GERD affects almost 20% of the US population and causes significant bur-den and cost on the healthcare system. Heartburn is a challenging symptom that can negatively impact a person’s quality of life, interfere with everyday activities, and cause psychological dis-tress. PPIs are widely available over the counter so many people self-treat and they are also frequently prescribed by primary care doctors. Often, patients only reach gastroenterologists when their symptoms are not responding to medication. For PPI-unresponsive heartburn, the next steps in the workup should include upper endoscopy to evaluate for erosive esophagitis and/or manometry plus pH monitoring to confirm pathologic acid.1,2 If true PPI-unresponsive heartburn is confirmed, there is uncertain value in continuing the medication, and question of whether these individuals would respond to an anti-reflux procedure. This is the first study that evaluates medical versus surgical therapy in a pure cohort of PPI-unresponsive heartburn due to reflux. The rigorous pre-randomization evaluation was critical to identify those specific individuals.
The appropriate evaluation of PPI-refractory heartburn is particularly important because its common and has multiple etiologies. First, failure to properly take PPI twice daily (30 minutes before breakfast and dinner) is common and an easy fix. However, if patients are adherent, then simply switching PPIs or increasing dosage is frequently insufficient. After ruling out non-GERD disorders, including eosinophilic esophagitis, achalasia, other esophageal motility disorders, atypical chest pain due to cardiovascular disease, costochondritis, and even panic attacks, it’s important to rule out functional heartburn with impedance-pH monitoring (i.e., patients complaining of heartburn despite no abnormal esophageal acid exposure nor positive symptom-associated profile in response to physiologic reflux). These are not appropriate candidates for surgery.
The first important takeaway is that only 23% of patients referred to GI clinic for PPI-refractory heartburn actually had abnormal acid reflux and/or confirmed reflux symptoms based on pH-impedance monitoring while on twice daily omeprazole. During the pre-randomization phase, 12% of patients had a response to PPI, 6% had non-GERD disorders and 27% had functional heartburn.
In the highly selective group of individ-uals with heartburn that is PPI-refractory and due to reflux, laparoscopic Nissen fundoplication was more effective than medical therapy with twice daily omeprazole plus baclofen followed by desipramine.
This study was performed in a Veteran population which was largely White males, which could limit generalizability. More importantly, the updated trial protocol was not adequately powered to detect differences between active medical therapy with omeprazole, baclofen, and desipramine vs control medical treatment limited to omeprazole, although the trend favored active medical therapy.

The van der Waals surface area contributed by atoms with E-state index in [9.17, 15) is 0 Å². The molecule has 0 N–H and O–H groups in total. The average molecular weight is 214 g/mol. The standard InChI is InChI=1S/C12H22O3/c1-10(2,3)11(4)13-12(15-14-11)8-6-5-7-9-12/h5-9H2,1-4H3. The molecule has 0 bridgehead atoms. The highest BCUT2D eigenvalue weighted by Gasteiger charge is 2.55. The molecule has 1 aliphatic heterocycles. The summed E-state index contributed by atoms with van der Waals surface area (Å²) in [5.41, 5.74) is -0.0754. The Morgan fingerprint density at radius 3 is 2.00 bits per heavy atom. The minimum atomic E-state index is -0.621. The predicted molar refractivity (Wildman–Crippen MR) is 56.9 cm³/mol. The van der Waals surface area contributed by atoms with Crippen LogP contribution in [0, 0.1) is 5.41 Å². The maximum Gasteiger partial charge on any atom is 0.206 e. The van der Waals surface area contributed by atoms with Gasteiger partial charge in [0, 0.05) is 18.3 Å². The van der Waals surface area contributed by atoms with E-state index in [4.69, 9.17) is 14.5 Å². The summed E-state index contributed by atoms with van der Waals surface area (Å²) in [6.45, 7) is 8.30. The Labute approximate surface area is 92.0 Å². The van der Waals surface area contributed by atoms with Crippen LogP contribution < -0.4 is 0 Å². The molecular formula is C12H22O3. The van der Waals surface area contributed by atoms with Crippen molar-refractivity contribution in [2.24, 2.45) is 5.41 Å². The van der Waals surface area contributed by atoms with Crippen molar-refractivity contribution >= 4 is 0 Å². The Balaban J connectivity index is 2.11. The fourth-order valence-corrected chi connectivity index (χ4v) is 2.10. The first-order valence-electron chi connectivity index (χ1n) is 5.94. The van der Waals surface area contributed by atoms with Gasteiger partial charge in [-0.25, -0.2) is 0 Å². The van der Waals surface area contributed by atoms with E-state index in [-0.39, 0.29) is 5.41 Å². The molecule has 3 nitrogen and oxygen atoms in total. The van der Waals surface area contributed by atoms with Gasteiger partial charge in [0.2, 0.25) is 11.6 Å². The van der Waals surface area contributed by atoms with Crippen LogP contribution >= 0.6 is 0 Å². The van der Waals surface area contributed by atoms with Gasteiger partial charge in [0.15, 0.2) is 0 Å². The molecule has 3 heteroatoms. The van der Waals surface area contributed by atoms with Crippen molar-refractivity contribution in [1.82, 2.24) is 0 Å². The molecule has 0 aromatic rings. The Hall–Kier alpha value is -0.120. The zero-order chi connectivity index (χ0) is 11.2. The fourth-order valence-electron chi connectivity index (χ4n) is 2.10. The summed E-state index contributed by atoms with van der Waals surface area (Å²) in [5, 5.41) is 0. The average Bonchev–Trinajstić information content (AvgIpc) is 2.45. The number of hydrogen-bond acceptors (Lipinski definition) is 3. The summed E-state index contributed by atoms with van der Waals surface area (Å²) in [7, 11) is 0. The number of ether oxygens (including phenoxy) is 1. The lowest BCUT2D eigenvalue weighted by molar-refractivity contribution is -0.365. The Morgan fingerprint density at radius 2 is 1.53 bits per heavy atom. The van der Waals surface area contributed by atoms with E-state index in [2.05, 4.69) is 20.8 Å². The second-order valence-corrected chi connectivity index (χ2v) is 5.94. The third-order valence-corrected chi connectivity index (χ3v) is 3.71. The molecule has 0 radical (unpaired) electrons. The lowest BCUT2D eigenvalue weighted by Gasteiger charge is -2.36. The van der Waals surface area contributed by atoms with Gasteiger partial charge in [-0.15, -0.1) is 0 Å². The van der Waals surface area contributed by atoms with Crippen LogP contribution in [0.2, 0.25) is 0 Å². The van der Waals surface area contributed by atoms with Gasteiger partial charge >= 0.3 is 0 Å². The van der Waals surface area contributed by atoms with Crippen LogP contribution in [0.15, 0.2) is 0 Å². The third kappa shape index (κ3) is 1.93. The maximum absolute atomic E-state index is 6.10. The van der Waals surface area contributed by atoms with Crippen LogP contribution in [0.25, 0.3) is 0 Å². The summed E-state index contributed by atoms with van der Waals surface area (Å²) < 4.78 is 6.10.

At any opportunity during a clinic visit or endoscopy, I ask patients when they are taking their PPI in relation to food and try to help them find a good schedule based on timing of their symptoms and their meals. Since 12% of study patients referred for PPI-refractory heart-burn had an adequate response to twice daily PPI taken 30 minutes before breakfast and dinner, this underscores the importance of providing clear instructions to the patient on how and when to take their medications to optimize efficacy. Switching to another PPI and/or increasing the dose may be helpful since polymorphisms of the hepatic CYP2C19 or CYP3A4 enzymes may impact the metabolism and duration of action of different PPIs. Esophageal motility disorders, non-esophageal diseases, and functional dis-orders can all result in heartburn and GERD-like symptoms, emphasizing the value of a comprehensive diagnostic workup. I typically perform an upper endoscopy with pH testing to confirm the diagnosis then tailor medications. H2 receptor blockers can be added for nocturnal symptoms, alginate antacids can be used for breakthrough symptoms, and baclofen for belching or regurgitation. Simple lifestyle interventions such as avoiding meals at night, elevating the head of the bed, avoiding trigger foods, weight loss if obesity is contributing, and smoking cessation can have a meaningful impact. If these interventions are inadequate and diagnostic work-up demonstrates abnormal acid reflux and/or confirmed reflux symptoms based on pH-impedance monitoring, then the updated ACG Clinical Guideline on the Diagnosis and Management of Gastroesophageal Reflux Disease recommends surgery for these patients, largely based on this RCT. Per the guideline, surgery is also an option for patients with LA Grade C/D erosive esophagitis despite PPI use and large hiatal hernias. This potential option should be brought up early so that patients can become more comfortable with this idea.
For Future Research
This well designed and supported study encountered numerous obstacles to patient enrollment since so few patients met inclusion criteria after diagnostic work-up, which led to intra-trial protocol amendments. This suggests that future studies may face similar challenges and alternative approaches are needed to evaluate GERD treatments.
Conflict of Interest
The author has no conflicts of interest.
- Yadlapati R, Gyawali CP, Pandolfino JE, et al. AGA Clinical Practice Update on the Personalized Approach to the Evaluation and Management of GERD: Expert Review. Clin Gastroenterol Hepatol 2022; 20: 984-994.e1.
- Katz PO, Dunbar KB, Schnoll-Sussman FH, et al. ACG Clinical Guideline for the Diagnosis and Management of Gastroesophageal Reflux Disease. Am J Gastroenterol 2022;117:27-56.